Bone Silence

Bone Silence (2020)
Alastair Reynolds

“We’ve only adopted piracy as a temporary measure, not a business for life.”

Such is the story of the Ness sisters’ life across the three volumes of this series: Revenger, Shadow Captain and now the conclusion here. They have accidentally become notorious pirates, inheriting the ship and reputation of Bosa Sennen, the worst pirate of them all, and in the process become just a little bit like her. Reynolds is very good at portraying extreme evil by only showing the periphery and letting our imaginations fill in the middle. The spirit of Bosa lives on in the sisters and continues to shows occasional flashes, barely tempered by their innate humanity.

Worse, they find themselves quite good at it, and if the solar system isn’t prepared to offer them the benefit of the doubt then they see no reason to claim it.

The three books make what is technically known as a cracking read: a very far future solar system of sunjammers navigating their way between habitats on the solar wind, mostly governed by Einsteinian physics, laced with just enough alien technology for a bit of mystery and the whole suffused with slowburning deep-time awe and wonder. This third book manages to round the series off in grand style worthy of its predecessors, exactly as you would hope. Paradoxically, though, where it has weaknesses they are weaker than in either of the previous two.

The book opens right in media res, with far less explanation than before of what’s going on. The opening chapters revolve around the sisters’ need to acquire a skull. If you don’t know that this is an alien skull enabling instantaneous ansible-like telepathic communication, there’s precious few clues and readers may struggle catching up. Likewise the whole background of Bosa Sennen and why so many people are after the sisters.

The Revenger books are shorter than many of Reynolds’ earlier works, but this is still the first time I’ve wished he had been a bit more tightly edited. Reynolds at his best has an evocative poetic style. On one page we read: ‘The sisters moved around [the skull] in circling opposition, two planets on either side of a bone-made star’. And yet on the same page there is the utterly mundane, and utterly superfluous, ‘Bone rooms were always lit by electrical or gas appliances.’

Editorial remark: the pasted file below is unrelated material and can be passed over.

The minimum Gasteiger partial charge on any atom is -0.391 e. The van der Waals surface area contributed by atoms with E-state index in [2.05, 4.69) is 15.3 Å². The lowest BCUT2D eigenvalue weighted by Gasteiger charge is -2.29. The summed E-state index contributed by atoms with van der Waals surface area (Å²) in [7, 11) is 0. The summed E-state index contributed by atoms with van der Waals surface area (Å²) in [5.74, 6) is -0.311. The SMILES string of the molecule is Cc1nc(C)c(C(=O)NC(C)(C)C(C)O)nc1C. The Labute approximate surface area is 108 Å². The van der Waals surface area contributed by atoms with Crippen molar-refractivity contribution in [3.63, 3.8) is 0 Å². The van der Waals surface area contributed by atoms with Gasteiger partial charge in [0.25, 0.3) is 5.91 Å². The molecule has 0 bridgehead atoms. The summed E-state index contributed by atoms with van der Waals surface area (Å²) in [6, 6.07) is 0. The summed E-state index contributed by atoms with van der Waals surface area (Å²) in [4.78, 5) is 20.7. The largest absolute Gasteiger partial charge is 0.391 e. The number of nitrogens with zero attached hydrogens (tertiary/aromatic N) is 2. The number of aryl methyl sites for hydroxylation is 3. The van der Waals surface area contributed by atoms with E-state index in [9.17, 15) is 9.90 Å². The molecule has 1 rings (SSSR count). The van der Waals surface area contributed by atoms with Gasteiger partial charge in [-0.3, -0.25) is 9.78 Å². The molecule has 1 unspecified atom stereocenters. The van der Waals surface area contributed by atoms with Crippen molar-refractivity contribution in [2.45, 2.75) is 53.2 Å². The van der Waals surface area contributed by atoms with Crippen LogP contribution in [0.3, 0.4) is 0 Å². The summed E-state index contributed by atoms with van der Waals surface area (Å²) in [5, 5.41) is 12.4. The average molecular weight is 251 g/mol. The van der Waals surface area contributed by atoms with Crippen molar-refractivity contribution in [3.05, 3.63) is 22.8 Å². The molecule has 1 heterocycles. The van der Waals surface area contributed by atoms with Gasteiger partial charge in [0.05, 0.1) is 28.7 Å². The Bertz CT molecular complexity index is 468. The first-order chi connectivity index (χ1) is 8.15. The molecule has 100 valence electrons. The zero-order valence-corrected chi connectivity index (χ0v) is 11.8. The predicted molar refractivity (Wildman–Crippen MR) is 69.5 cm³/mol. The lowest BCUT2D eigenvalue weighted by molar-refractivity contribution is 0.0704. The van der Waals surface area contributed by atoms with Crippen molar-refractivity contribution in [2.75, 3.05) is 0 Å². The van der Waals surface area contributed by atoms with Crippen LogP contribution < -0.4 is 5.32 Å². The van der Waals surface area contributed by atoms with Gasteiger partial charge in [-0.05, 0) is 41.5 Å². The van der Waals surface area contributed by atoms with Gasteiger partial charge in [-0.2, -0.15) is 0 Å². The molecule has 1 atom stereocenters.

Previously he has given his characters’ speech patterns a certain floridness that matches the mental image of eighteenth century Caribbean pirates that he is trying successfully to produce in our heads. In this case, however, floridness has given way to simple verbosity. These characters talk, at length, long past the point where the reader has got it and wants to progress with the story.

Yet, the story is told with the tension as tight as a sail riding the wind of a solar flare, with moments of humour and horror and breath-taking fear. Reynolds wisely separates the sisters for most of the book, giving us two parallel plot lines that still work together to tell the story to the reader. For a good third of the tale, one sister is caught up in the inexorable kind of chase that you could only get with sailing ships, where you’re doing four knots and your enemy four and a half, so you know that battle must come and all you can do is plan for it. But despite that sister’s scenes all being stuck on one ship, Reynolds keeps the story and suspense going throughout this long chase.

Then, with the sisters back together, Reynolds does what he loves doing: having established exactly what is going on, he completely turns the tables so that nothing can ever be the same again. He’s done it at the end of each book, every time making the change even more irreversible, and this one is the grand culmination of the series.